The World’s End is my answer to the question “Why not?”

This movie released in America in late August 2013 – little more than a week after I had started film school, proper, and a year into my college career overall. I love all of Edgar Wright’s films, and had been long anticipating this “conclusion” to his and Simon Pegg’s Three Flavours Cornetto trilogy. I was there on day one, of course.

I did not in my wildest dreams expect that this movie would be so critical to my life going forward, but I truly believe that The World’s End changed my life.

It was in many ways what I expected – a deeply layered, intricate comedy with surprisingly high dramatic stakes and a certain blasé attitude toward genre convention. Even with the high concept sci-fi trappings that show up about an hour into the film, it did feel remarkably more subdued than Wright and Pegg’s previous efforts. Both Shaun of the Dead and Hot Fuzz leaned into their respective genres early; Shaun gets the zombie apocalypse rolling practically during the opening credits, and Hot Fuzz opens with a hard-boiled montage of Sergeant Nicholas Angel’s career exploits. By contrast, The World’s End plays at being a straightforward dramatic comedy about friends revisiting a stomping ground of their youth, and commenting on the way things change and how toxic nostalgia can be.

What’s remarkable, though, is that it isn’t actually playing at that at all – that’s absolutely what this movie is. Wright’s films have always been subversive dramas wrapped up in genre conventions, but The World’s End takes this to a new extreme. The science fiction elements – the “Blanks,” the Network, the entire invasion angle – are weirdly given a backseat to the core group of friends and their efforts to, at first, complete the Golden Mile, and then to escape the hometown that they are now trapped in. It’s refreshing to see genre in the sidecar and serious dramatic heft driving, and while maybe that shouldn’t be a rarity in the industry, it’s still something worth celebrating.

It really is worth celebrating here, too. This movie has so much on its mind, thematically, that the genre stuff almost feels like an afterthought (though it is important to note that it super isn’t an afterthought, it’s actually a core component of the film’s thematic statement, as this FILM CRIT HULK piece over on Birth.Movies.Death. makes clear). This film has a lot to say about the dangers of nostalgia, and for where I was in 2013, that was something I needed to hear.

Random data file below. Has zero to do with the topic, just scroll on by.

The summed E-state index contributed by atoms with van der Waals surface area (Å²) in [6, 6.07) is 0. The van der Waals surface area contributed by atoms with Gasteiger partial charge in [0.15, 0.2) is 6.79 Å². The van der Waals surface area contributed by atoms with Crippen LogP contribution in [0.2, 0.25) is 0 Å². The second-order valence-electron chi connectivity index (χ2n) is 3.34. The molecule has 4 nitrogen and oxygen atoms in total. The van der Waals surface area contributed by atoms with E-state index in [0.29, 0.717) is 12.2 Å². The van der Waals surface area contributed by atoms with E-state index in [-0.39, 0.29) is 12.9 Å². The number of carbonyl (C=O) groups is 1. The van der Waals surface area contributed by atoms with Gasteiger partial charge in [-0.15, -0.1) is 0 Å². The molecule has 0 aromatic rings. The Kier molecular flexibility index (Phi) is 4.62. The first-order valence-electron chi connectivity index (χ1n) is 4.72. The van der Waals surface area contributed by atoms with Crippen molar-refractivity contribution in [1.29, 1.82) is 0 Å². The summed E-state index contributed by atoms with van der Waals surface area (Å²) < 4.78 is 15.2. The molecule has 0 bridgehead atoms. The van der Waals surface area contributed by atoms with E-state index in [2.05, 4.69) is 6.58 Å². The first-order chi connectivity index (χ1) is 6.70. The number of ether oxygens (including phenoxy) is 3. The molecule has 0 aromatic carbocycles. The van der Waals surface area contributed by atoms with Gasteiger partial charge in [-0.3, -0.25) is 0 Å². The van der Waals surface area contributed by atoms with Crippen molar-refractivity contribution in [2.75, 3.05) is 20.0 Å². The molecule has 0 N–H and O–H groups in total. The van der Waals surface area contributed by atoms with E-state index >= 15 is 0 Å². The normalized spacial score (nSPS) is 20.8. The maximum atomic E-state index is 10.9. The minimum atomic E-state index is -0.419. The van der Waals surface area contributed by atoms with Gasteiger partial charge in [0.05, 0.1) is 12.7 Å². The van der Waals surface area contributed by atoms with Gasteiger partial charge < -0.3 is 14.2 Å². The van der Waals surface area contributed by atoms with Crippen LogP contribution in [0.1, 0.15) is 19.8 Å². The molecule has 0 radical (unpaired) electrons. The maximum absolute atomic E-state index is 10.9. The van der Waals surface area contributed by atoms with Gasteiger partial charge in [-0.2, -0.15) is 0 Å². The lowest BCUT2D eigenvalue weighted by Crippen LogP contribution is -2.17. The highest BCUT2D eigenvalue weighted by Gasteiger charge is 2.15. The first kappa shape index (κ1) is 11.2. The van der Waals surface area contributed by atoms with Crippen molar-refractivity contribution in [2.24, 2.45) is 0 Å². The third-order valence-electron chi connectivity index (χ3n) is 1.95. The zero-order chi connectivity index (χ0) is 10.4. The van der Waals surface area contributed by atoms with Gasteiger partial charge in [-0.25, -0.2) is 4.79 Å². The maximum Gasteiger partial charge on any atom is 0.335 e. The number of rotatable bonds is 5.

The film attempts to deconstruct the cult of nostalgia from two fronts: one, by addressing the fact that the days one longs to revisit were not as golden as they seemed (“You remember the Friday nights. I remember the Monday mornings.”), and two, by showing that the places and things you once did are often no longer there anymore (the Old Familiar pub, for instance, is very much neither old nor familiar to the group, the pub having been renovated and bought out by some Starbucks-esque pub corporation).

Throughout their apocalyptic evening, the group meets a number of people from their past and few of them are as they remember. The Reverend Green is a reformed businessman with a job and responsibilities, rather than the carefree pot dealer he once was. The “Marmalade sandwich” (this movie can be a little gross about its women characters from time to time, but given that it’s filtered through the lens of these characters who are probably just actually gross about their fellow humans who happen to be women, it’s understandable) are turned into tempting sirens who lead the men to forget about their then-current relationships. Peter Page is visited by his childhood bully, and finding that the bully doesn’t remember him at all devastates him. The past is not a friendly, comfortable presence in this film, it’s a dangerous one that presents our heroes with challenges in their present.